Why are women able to drink less (allegedly)?

1) gastric ADH has lower activity
2) less water space than men


What are the acute effects of alcohol metabolism on the liver and what causes them?

1) **caused by increased NADH/NAD+ ratio**
2) fatty acid ox and TCA cycle inhibited (reversible)
3) TG synthesis increases (fatty liver) and VLDL/TG levels go up, reversible)
4) fatty acids ox, converted to acetyl CoA become ketone bodies
5) lactate created (via lactate dehydrogenase)


How does drinking cause hypoglycemia or hyperglycemia?

1) **caused by NADH/NAD+ ratio**
2) lactate formed rather than pyruvate, causes hypoglycemia when fasting
3) glycolysis inhibited at GAP step, hyperglycemia when eating and drinking


What are the bad effects of long-term drinking?

1) increased acetaldehyde and ROS in liver, then blood
2) acetaldehyde forms adduct with amino acids/nucleotides/phospholipids
3) adduct causes cessation of protein protein synthesis, then retention, in liver, then portal hypertension
4) Antiox enzymes attach to adduct, inhibited
5) lipid peroxidation causes a whole mess of problems


What happens in fibrosis and cirrhosis?

1) too much bad juju causes "wound-healing" rxn
2) inflamm type infiltrates, ECM stuff
3) fibrosis-->cirrhosis, cirrhosis irreversible, can lead to jaundice


Explain fatty acids and the TCA cycle

1) fatty acids broken down into acetyl CoA, converted into OAA
2) OAA -->glucose (via PEPCK), but we CANNOT have a net conversion of acetyl-CoA to glucose** (stuck in TCA cycle)
3) however, the carbons in TG can be used to synthesize glucose (3 C of glycerol backbone)
4) also, ox of odd-chain fatty acids make propionyl CoA, which can be converted to glucose


What are the catabolic enzymes and when are they active?

1) active when phosphorylated
2) glycogen phosphorylase
3) phosphorylase kinase
4) hormone-sensitive lipase


What are the anabolic enzymes and when are they active?

1) active when dephosphorylated
2) acetyl-CoA carboxylase
3) glycogen synthase
4) HMG-CoA reductase


What are the things that insulin does?

1) sent out by high blood glucose
2) anabolic: stimulates synthesis of glycogen, fat, protein
3) inhibits breakdown of glycogen, fat, protein
4) increases glucose transport into muscle, fat, liver
5) promotes dephosphorylation (anabolic)


What are the things that glucagon does?

1) sent out by low blood glucose levels
2) catabolic: stimulates breakdown of glycogen, fat, proteins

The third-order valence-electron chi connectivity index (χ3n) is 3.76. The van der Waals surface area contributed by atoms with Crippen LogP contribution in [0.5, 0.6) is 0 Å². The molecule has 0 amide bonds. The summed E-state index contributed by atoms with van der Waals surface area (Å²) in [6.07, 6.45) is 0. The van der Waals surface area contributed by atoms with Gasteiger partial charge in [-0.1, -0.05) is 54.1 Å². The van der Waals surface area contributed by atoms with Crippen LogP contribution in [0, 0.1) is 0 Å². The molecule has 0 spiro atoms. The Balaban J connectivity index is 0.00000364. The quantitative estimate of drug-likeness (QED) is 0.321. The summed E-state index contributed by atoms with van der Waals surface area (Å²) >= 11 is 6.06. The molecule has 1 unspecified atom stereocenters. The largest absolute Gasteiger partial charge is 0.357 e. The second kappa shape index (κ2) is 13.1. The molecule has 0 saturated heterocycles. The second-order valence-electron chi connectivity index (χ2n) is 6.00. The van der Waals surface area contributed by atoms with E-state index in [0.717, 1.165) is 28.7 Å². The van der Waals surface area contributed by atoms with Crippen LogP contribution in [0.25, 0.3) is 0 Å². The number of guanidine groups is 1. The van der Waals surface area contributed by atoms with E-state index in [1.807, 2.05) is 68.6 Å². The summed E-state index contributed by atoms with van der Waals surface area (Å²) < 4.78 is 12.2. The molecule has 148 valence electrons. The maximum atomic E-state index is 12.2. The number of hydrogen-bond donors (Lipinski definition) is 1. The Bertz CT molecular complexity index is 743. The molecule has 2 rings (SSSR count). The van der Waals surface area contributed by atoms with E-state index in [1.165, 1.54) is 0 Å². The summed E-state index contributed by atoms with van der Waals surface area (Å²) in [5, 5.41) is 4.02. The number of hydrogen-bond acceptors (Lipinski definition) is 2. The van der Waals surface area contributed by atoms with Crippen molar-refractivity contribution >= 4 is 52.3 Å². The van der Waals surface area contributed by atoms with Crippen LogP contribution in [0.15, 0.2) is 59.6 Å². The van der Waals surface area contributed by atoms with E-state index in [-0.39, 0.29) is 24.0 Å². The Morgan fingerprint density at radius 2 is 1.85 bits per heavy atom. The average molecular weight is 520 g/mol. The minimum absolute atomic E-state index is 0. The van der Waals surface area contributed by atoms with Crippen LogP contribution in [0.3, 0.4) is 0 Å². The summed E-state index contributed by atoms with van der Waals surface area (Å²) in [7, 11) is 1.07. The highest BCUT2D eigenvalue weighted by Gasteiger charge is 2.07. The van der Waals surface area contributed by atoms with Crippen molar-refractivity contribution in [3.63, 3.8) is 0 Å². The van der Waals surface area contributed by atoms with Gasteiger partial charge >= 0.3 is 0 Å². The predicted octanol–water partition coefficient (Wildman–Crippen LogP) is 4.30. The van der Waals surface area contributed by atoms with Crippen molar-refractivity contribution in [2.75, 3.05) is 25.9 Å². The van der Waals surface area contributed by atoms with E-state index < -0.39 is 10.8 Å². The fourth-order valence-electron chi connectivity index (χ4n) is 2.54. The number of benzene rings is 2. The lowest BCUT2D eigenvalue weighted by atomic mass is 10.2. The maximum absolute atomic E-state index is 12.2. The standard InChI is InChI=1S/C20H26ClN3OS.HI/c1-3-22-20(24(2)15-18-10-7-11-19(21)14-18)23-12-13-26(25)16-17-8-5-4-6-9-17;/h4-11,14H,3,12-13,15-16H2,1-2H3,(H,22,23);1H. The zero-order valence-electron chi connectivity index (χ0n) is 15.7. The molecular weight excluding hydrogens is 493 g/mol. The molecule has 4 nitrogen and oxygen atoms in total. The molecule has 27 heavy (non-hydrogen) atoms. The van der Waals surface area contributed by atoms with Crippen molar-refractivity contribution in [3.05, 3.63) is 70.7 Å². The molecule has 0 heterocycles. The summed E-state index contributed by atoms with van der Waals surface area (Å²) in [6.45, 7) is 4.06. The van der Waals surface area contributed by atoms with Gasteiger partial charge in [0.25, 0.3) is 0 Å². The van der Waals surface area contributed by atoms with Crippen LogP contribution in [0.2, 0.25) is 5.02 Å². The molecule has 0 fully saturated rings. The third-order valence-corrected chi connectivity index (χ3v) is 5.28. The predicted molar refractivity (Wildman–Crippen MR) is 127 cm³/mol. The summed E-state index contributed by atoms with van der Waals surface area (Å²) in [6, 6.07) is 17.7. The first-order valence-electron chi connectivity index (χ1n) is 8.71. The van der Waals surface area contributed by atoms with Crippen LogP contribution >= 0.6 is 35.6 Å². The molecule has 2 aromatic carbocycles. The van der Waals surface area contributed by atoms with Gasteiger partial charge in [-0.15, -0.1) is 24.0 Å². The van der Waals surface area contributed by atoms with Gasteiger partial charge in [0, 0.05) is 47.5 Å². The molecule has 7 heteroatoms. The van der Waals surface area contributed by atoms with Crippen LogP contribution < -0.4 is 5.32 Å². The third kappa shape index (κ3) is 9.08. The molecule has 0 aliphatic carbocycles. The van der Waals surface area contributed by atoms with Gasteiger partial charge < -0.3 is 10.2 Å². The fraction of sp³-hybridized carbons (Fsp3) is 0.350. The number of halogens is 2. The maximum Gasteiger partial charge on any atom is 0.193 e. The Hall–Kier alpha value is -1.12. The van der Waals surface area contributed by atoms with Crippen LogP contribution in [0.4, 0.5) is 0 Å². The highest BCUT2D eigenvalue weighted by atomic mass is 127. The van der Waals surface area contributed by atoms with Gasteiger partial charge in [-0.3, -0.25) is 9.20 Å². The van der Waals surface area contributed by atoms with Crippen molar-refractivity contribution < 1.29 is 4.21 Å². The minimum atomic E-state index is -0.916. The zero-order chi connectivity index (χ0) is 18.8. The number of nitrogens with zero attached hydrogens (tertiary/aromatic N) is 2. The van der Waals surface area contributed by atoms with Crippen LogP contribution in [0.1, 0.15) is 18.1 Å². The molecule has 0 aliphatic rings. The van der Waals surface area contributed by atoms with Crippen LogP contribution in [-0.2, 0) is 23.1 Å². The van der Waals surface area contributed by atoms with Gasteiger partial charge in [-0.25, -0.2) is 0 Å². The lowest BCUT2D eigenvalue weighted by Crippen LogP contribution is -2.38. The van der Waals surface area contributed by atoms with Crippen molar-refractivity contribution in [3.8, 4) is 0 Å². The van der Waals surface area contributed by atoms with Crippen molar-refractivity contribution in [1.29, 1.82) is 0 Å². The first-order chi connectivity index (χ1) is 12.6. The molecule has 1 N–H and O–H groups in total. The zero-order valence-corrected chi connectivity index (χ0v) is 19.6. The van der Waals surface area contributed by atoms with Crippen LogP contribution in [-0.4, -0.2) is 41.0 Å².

3) inhibits synthesis of glycogen, fat, protein
4) increases phosphorylation of key enzymes via activation of cAMP-dependent protein kinase A***


What are the things that epi does?

1) signal that energy is needed right the fuck now!!
2) catabolic: stimulates breakdown of glycogen, fat, protein
3) inhibits synthesis of glycogen, fat, protein


What happens in adipocytes during fasting?

1) low blood glucose/insulin
2) cAMP high: lipolysis and phosphorylation (activation) of transcr factor CREB
3) PEPCK transcribed: OAA-->GAP via gluconeogenesis
4) GAP furthers esterification of fatty acids, they're retained in adipocytes
5) TGs simultaneously broken down and regenerated--futile cycle (ATP wasted)


How does insulin regulate the storage of TGs in fat tissue?

1) insulin stimulates secretion of lipoprotein lipase from adipose cell (apoCII activates LPL)
2) also stimulates glucose transport into fat cells


How does glucagon regulate lipolysis in fat tissue?

1) cAMP increases, protein kinase A activated, phosphorylates hormone-sensitive lipase (HSL), activates it
2) HSL removes a fatty acids from adipose tissue
3) other lipases create glycerol and fatty acids
4) PKA also phosphorylates perilipins, furthers lipolysis of stored TGs


How does amino acid metabolism work?

1) amino acids released from digestion enter liver via portal vein
2) used for synthesis of proteins (especially blood proteins like albumin)
3) excess amino acids converted to glucose of TAG; these are packaged and secreted in VLDL
4) in the fed state, amino acids converted into glucose converted into glycogen, or released into blood
5) during fasting, released amino acids from muscle; nitrogen enters urea cycle, carbons used as glucose or ketone bodies (oxidized by tissues for energy)


How do glucocorticoids work?

1) stimulate lipolysis in adipose tissue
2) stimulate release of amino acids from muscle
3) in liver, stimulate gluconeogenesis and synthesis of glycogen (glycogen synthesis effect opposite of epi)


How does epi work?

1) stimulates glycogen breakdown in muscle and liver
2) stimulates gluconeogenesis in liver
3) stimulates lipolysis in adipose tissue


How does cancer cell metabolism work? (Warburg effect)

1) they use aerobic glycolysis
2) cancer cells take up a lot of glucose, convert it to pyruvate, then convert it to lactate (don't use TCA cycle)
3) pentose phosphate shunt very active, so lots of NADPH/R5P made for biosynthesis and replication
4) cells also take up a lot of glutamine, which is converted in mitochondria to glutamate (further conversion to other products used in biosynthesis)
5) inactivation of p53 causes promotion of aerobic glycolysis, diminishes TCA cycle for ATP generation